The competitors apparently have a private agreement that gives Apple Inc (NASDAQ: AAPL) a percentage of the revenue Google (NASDAQ: GOOG) generates through iPhone and iPad, an attorney from Oracle said in a lawsuit against Google. The agreement reached the billion-dollar territory in 2014.
The companies never disclosed any agreement between them, although many rumors are circulating of how much Apple was paid for the search engine in the devices. None of the companies have offered statements referring to the agreement at this time.
A 34 % percent was commented by a questioned Google witness in court.
“At one point in time the revenue share was 34 percent,” said the witness in the trial.
It is unclear whether this percentage is the amount revenue kept by Google or paid to Apple.
Google’s lawyers argued that the information should have been sealed and that the percentage should not be released. The lawyer, Robert Van Nest, said that percentage is hypothetical and it is not a publicly known number.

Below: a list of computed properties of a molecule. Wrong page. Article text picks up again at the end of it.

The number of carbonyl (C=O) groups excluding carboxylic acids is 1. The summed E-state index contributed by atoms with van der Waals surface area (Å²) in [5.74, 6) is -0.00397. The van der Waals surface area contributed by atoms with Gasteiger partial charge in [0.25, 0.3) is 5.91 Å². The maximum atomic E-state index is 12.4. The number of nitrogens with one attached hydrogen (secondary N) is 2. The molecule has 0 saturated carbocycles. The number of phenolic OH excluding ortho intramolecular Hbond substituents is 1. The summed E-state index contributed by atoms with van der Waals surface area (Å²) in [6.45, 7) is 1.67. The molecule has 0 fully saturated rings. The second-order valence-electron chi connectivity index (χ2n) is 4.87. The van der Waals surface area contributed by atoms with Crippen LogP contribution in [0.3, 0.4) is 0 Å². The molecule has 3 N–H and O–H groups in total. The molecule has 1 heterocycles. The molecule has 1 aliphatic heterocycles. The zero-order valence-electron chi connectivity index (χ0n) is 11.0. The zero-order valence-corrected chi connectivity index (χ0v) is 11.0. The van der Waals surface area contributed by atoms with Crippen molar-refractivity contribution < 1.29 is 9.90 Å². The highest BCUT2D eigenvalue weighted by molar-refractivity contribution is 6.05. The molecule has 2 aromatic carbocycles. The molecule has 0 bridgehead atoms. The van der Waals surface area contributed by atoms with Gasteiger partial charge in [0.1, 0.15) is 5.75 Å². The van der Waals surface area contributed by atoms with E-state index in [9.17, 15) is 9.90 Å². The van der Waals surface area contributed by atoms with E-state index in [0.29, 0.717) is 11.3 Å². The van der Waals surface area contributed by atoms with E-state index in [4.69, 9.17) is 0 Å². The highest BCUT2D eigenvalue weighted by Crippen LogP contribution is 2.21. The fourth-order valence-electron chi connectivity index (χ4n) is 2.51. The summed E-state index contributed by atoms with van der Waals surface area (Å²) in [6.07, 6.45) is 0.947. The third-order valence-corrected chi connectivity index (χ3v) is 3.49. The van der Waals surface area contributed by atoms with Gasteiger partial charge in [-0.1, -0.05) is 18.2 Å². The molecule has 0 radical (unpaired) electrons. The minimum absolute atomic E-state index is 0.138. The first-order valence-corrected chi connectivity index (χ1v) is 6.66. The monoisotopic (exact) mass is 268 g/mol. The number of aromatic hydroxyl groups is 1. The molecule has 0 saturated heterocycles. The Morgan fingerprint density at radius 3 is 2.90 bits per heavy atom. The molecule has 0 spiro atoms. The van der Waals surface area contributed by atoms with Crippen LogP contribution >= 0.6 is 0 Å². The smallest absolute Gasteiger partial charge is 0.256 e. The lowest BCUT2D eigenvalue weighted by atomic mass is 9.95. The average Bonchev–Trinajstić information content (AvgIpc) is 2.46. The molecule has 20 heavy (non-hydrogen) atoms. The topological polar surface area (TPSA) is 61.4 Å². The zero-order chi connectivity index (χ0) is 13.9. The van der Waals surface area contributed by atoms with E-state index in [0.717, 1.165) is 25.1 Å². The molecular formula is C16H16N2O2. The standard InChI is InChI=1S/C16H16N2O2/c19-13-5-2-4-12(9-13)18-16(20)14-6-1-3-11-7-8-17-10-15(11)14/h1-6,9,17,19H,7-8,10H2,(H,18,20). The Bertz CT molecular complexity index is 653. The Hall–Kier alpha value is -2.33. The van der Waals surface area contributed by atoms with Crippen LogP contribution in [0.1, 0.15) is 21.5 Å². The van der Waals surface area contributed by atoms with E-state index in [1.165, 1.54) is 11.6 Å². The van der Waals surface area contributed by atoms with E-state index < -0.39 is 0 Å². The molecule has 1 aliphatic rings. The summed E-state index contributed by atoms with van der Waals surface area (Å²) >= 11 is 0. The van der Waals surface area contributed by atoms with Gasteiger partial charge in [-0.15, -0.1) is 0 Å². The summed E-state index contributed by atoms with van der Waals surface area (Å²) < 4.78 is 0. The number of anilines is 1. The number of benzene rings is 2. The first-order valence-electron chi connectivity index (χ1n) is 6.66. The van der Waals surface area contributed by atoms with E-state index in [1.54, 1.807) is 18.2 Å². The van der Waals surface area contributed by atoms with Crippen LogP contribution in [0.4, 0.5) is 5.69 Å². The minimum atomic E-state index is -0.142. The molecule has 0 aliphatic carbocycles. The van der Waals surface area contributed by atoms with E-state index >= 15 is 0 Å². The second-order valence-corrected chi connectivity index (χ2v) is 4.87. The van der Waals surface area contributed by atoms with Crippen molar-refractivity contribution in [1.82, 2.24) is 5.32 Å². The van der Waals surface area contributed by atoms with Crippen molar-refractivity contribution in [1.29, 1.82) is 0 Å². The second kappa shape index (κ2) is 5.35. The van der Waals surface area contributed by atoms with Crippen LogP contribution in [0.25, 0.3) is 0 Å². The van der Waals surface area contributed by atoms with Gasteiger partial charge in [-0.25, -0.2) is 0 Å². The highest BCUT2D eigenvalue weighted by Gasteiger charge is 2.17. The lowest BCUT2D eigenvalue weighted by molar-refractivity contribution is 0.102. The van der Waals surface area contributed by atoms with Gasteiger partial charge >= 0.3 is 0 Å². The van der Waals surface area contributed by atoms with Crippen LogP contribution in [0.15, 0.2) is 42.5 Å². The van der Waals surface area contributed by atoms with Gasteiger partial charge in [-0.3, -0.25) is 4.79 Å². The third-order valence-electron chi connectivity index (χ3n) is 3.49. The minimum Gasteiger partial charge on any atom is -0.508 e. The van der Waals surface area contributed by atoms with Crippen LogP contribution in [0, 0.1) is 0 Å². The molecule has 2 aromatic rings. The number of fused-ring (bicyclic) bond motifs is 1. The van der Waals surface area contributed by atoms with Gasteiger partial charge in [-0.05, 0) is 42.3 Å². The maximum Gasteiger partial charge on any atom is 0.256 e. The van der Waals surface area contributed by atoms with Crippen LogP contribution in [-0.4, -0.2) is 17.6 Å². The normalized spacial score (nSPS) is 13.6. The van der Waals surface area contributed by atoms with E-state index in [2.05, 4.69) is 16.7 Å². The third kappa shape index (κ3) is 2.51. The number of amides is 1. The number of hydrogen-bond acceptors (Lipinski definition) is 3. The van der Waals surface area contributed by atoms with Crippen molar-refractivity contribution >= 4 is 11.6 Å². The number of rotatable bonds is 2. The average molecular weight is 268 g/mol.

The search engine leader also declared that the specific financial terms of Google’s agreement with Apple are “highly sensitive” to both companies, and they have treated this arrangement as “extremely confidential.”
The trail’s information was obtained due to a transcript, which was not longer found after the news went public. There is no indication that the court ruled on Google’s request to seal it, as reported by Bloomberg.
The new information revealed that rivals can get together to make business, and showed how further was Google willing to go before losing its search tool in every mobile device. Also, it showed how Apple benefits from Google’s advertising-based business model that was criticized by Tim Cook, Apple’s CEO.
Oracle accused Google of using its Java software without paying for it to develop Android in the lawsuit that revealed the agreement with Apple. Financial information from Google is used by Oracle’s lawyers to prove that the search engine was in a rush to create Android using Java software.
Source: Computer World